God’s Call to Holiness (Leviticus 14-15)

Daily reading assignment – Leviticus 14-15

The infectious nature and potential spread of leprosy in the midst of Israel’s encampment was a serious matter. Fifty-nine verses were devoted to leprosy in Leviticus 13 and today’s scripture reading continues with an additional chapter of fifty-seven verses (Leviticus 14).

Leviticus 13 addressed the examination of the leper and preventive measures should leprosy be present.  Leviticus 14 provides the prescribed procedures and sacrifices should one be deemed healed of the disease (14:1-8). After following the commanded practice for purification, the leper was pronounced clean and restored to the fellowship of his family and nation (14:9-32).

Leprosy was the physical disease God chose to illustrate the infectious danger of sin among his people. (Leprosy is portrayed as a punishment for sin in Numbers 12:9-10 and 2 Chronicles 26:19).

Sixteen times leprosy is described as “unclean” in Leviticus 13.  Leprosy affected the tissues and nerves; eventually causing the extremities to rot and decay.  It so mutilated the body it was an agonizing ugliness.

Leviticus 15 addresses various physical ailments that would arise among the people.

The LORD imparted to Israel laws that were not only functional, but also insured the health and welfare of the nation. Israel was unaware the guidelines Moses gave to them from the LORD were an evidence of His loving care for them.

Modern science has demonstrated the disease laden nature of bodily fluids (described in Leviticus 15as “a running issue”) and the danger of coming in contact with the bed linens and garments of one who is ill (15:4-7). We do well to continue to observe the procedures Israel was instructed to follow.

Leprosy and disease have been the plague of humanity since the Fall of man; however, there is an even greater pandemic called Sin.

Atheists and liberals would have you believe man is born innocent and his environment (i.e. home, society, religion) is the cause of societal deprivations.

God’s Word reveals at the heart of man’s problem is a problem of the heart.

The Lord declared to Jeremiah, “the heart is deceitful above all things, and desperately wicked” (Jeremiah 17:9).   Paul, equating sin to a physical ailment writes, “For I know that in me (that is, in my flesh,) dwelleth no good thing” (Romans 7:18).

Jesus taught His disciples, “For out of the heart proceed evil thoughts, murders, adulteries, fornications, thefts, false witness, blasphemies: 20 These are the things which defile a man…”  (Matthew 15:19-20a).

Copyright 2020 – Travis D. Smith

A Reflection on Leprosy and the Curse of Sin (Leviticus 11-13)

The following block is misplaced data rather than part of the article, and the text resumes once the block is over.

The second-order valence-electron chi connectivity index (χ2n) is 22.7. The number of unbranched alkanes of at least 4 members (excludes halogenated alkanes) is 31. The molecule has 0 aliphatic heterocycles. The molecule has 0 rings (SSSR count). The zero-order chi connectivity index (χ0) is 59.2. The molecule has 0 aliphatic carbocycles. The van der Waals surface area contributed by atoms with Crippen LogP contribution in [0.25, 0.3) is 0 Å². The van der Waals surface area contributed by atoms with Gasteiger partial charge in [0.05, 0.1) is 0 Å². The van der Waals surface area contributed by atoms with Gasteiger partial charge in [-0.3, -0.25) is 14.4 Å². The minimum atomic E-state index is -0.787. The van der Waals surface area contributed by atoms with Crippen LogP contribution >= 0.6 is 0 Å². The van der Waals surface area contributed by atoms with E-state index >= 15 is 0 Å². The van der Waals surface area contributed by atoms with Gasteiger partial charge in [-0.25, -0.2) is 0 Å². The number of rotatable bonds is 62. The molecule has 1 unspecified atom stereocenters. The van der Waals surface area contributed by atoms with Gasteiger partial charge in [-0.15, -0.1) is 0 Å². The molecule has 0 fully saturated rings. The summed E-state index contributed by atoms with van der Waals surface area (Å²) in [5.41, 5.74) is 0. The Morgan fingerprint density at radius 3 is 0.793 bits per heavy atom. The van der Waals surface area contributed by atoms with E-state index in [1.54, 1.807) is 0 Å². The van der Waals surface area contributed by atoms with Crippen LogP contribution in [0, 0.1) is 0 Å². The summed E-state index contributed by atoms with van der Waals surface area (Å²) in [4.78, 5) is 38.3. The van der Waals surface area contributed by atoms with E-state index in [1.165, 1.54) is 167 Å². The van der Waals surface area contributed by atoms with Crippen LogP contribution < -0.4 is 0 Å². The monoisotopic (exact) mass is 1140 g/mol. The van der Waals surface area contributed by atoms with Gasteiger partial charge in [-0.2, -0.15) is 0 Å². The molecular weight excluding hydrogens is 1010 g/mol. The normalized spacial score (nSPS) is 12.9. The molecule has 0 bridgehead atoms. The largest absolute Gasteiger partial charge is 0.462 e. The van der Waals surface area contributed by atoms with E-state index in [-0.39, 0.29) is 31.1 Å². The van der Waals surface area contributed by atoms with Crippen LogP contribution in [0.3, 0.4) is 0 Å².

Daily reading assignment – Leviticus 11-13

Leviticus 11 might prove challenging in our non-agrarian day; however, the dietary regulations listed are insightful into the LORD’S loving care of His people, that they may better avoid sickness and disease. Like a shepherd guiding his sheep from harmful plants that were not to be ingested, the LORD instructed His people regarding beasts that were clean and others He deemed unclean and forbidden to be eaten (11:1-3). Examples of forbidden meats are the camel (11:4), “the coney…the hare” (11:5-6) and “the swine” (11:7).

Fish with fins and scales were considered clean and fit to eat (11:9); however, there were water creatures forbidden that include crabs, shrimp, and eels (11:10-12).

Fowl were fit for consumption; however, carrion (flesh-eating) birds were forbidden. Leviticus 11:13-19 lists eagles, vultures, hawks, ravens, owls, storks, and bats among forbidden birds.

Some insects were considered clean (11:21-22); however, those described as “fowls that creep”, meaning flies, wasps, bees, and certain locusts were not to be consumed (11:20).

Leviticus 12 instructs women regarding ceremonial purification following childbirth (12:1-8).

The ancient scourge of leprosy is the subject of Leviticus 13-14.  Known today as Hansen’s Disease; leprosy is a bacterial, infectious disease.  Treatable, even curable in the 21st century; leprosy was a dreaded disease in ancient times, inevitably leading to its victim’s separation from family and society, and consignment to leper colonies.

The LORD communicated specific instructions to address leprosy in Israel including diagnosing the disease and the exclusion of lepers from the tribes of Israel (Leviticus 13:1-59).  Lepers were required to cry out, “Unclean, unclean” (13:45), as a caution to all who approached. Without a cure, a leper’s only hope was for divine intervention, a miraculous healing, that must be verified by examination and followed with sacrificial offerings (Leviticus 14).

Permit me an observation in closing:

We are sinners and our souls bear the blight of spiritual leprosy…sin.

There was no cure for leprosy in ancient times apart from the priest’s intervention, and there is no cure for the leprosy of one’s soul apart from placing one’s faith in Jesus Christ as Savior. In the words of the prophet Isaiah,

Isaiah 53:4-5 – “Surely he [the Messiah, Jesus Christ] hath borne our griefs, and carried our sorrows: yet we did esteem him stricken, smitten of God, and afflicted. 5 But he was wounded for our transgressions, he was bruised for our iniquities: the chastisement of our peace was upon him; and with his stripes we are healed.”